Maps and monuments define Gregor Turk solo show

Felicia Feaster for the AJC | May, 2012

You could say that artist Gregor Turk has two fixations: monuments and mapping. Over a long career working in the city’s art scene, the Atlanta native has often focused on the kind of historical markers that identify Civil War sites or landmark Atlanta buildings. Other work has focused on the kinds of strange icons that dot maps and provide reference points to roads or water features.

But in his solo show at the Museum of Contemporary Art of Georgia, “Terminal Velocity,” Turk has brought those two strains of his work together into a far more satisfying whole. Call it the advantage of time, space and an infusion of cash. Turk is the third recipient of this year’s Working Artist Project award, which affords local artists an exhibition at MOCA GA, a studio assistant and a stipend.

Part of the immediate appeal of Turk’s show are his materials of choice: rubber inner tubes and the metal car plaques that identify a car as a Cherokee or Mercury. Those materials conjure up a very specific modern reality, one defined by passive visions of exploration, historical touchstones, cars and the Atlanta highway system that reappears many times as a visual motif in “Terminal Velocity.

In three works in his “Metronesia Series,” Turk has created maps of the Perimeter and its intersecting roadways. The first map is composed of those metal car plaques arranged to form the Perimeter; the second Perimeter is composed of inner tubes and the third of fall leaves. What remains overwhelming in those pieces is a sense of everything, nature, progress, even the rhythms of life defined by that highway grid. In a driving city like Atlanta, “Terminal Velocity” will hit many of us very close to home.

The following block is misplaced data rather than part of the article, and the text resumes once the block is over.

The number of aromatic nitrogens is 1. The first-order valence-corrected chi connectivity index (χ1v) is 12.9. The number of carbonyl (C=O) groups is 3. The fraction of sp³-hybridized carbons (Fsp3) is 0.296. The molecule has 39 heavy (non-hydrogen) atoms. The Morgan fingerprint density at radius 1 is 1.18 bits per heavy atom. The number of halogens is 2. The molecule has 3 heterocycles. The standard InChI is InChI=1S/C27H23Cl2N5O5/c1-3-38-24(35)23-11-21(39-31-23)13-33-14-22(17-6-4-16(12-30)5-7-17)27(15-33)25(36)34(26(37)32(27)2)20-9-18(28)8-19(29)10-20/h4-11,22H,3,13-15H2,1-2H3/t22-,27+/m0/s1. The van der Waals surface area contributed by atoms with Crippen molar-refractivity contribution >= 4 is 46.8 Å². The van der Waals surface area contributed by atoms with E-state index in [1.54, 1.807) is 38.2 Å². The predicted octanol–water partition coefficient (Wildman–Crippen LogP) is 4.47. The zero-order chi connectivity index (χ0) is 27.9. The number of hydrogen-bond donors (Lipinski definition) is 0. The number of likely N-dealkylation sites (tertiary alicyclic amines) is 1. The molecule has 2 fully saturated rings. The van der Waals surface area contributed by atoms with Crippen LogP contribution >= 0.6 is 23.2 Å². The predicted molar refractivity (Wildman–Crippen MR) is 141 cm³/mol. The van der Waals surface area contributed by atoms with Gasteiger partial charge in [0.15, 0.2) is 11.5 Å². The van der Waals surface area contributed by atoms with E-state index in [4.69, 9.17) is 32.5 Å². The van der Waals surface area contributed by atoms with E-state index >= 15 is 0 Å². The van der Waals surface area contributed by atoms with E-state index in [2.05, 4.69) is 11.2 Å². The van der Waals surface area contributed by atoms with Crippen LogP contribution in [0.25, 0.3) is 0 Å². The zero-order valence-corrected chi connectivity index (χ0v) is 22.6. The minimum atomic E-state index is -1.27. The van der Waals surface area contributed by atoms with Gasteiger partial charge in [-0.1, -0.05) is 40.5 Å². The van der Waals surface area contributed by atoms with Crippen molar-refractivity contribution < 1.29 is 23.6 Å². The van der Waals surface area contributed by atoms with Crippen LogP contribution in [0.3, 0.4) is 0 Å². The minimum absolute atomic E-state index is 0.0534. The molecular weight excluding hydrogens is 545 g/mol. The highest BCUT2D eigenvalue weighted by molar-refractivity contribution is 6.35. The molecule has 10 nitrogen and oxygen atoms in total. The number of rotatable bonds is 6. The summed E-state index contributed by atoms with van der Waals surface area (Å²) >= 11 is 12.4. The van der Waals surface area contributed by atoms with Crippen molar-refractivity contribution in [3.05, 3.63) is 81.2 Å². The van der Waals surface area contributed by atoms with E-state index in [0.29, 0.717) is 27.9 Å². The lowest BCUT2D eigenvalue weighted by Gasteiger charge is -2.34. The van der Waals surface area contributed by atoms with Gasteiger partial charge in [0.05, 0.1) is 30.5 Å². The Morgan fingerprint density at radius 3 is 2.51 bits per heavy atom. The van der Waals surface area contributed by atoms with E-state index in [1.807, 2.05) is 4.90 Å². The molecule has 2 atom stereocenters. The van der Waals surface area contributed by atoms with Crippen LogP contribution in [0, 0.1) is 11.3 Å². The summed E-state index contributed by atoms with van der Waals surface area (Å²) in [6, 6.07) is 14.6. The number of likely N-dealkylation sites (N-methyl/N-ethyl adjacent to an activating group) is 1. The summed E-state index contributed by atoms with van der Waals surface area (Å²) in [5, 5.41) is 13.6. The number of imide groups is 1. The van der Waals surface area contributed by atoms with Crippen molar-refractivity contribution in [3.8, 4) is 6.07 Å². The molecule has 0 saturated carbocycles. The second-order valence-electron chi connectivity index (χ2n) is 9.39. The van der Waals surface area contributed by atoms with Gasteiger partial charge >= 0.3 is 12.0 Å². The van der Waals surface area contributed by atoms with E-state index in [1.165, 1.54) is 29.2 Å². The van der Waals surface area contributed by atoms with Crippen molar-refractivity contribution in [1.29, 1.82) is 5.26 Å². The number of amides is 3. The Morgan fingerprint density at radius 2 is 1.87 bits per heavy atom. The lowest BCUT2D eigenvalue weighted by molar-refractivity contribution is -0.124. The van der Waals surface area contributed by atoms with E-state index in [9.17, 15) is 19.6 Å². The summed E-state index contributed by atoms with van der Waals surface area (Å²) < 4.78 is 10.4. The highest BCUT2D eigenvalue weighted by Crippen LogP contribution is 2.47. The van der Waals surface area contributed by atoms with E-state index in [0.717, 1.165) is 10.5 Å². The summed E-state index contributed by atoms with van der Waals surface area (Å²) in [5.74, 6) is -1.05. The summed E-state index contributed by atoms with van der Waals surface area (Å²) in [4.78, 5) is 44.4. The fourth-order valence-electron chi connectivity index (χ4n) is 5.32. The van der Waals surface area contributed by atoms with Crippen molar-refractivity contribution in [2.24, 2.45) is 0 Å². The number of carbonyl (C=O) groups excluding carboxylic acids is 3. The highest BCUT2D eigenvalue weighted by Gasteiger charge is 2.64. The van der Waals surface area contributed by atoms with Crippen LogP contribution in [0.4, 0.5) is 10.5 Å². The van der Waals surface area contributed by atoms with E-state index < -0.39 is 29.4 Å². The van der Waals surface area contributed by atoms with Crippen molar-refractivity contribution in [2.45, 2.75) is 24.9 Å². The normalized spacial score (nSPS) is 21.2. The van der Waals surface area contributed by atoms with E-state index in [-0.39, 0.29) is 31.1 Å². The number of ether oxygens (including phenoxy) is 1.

Turk has boiled down the fast-paced, modern world into something elemental and stark, akin to hieroglyphics or cave drawings.

The strangest, and also the funniest, pieces in the show are the monuments — also constructed of tire rubber — that Turk has placed in the gallery’s four corners. Like the Washington Monument, Turk’s obelisks sport that familiar spire-form but have all been rendered in black rubber. “The Aggrandizer” is a sad, partly deflated rubber obelisk attached to a bicycle pump for a quick infusion of air. The piece offers a funny riposte to the proud, unassailable obelisk form. Turk takes a similarly humorous road in a series of four works on paper formed from rubbings of those metal car plaques. “Cosmos” for instance, forms its perimeter shape from Pioneer, Aries and Mercury car plaques. “Menagerie” is formed from metal signs for Pinto, Lynx, Bronco and Colt.

Turk’s point is that for all that talk of animals, exploration and wild, open vistas in those aspirational car names, we are contained and cosseted explorers, locked within perimeters, stuck on our asphalt tracks.

While all parts of the show don’t always gel perfectly, there is an ambition and a grappling with big ideas that marks this as a significant step in Turk’s career.

Bottom line: A clever, visually appealing expansion of the artist’s fixations.

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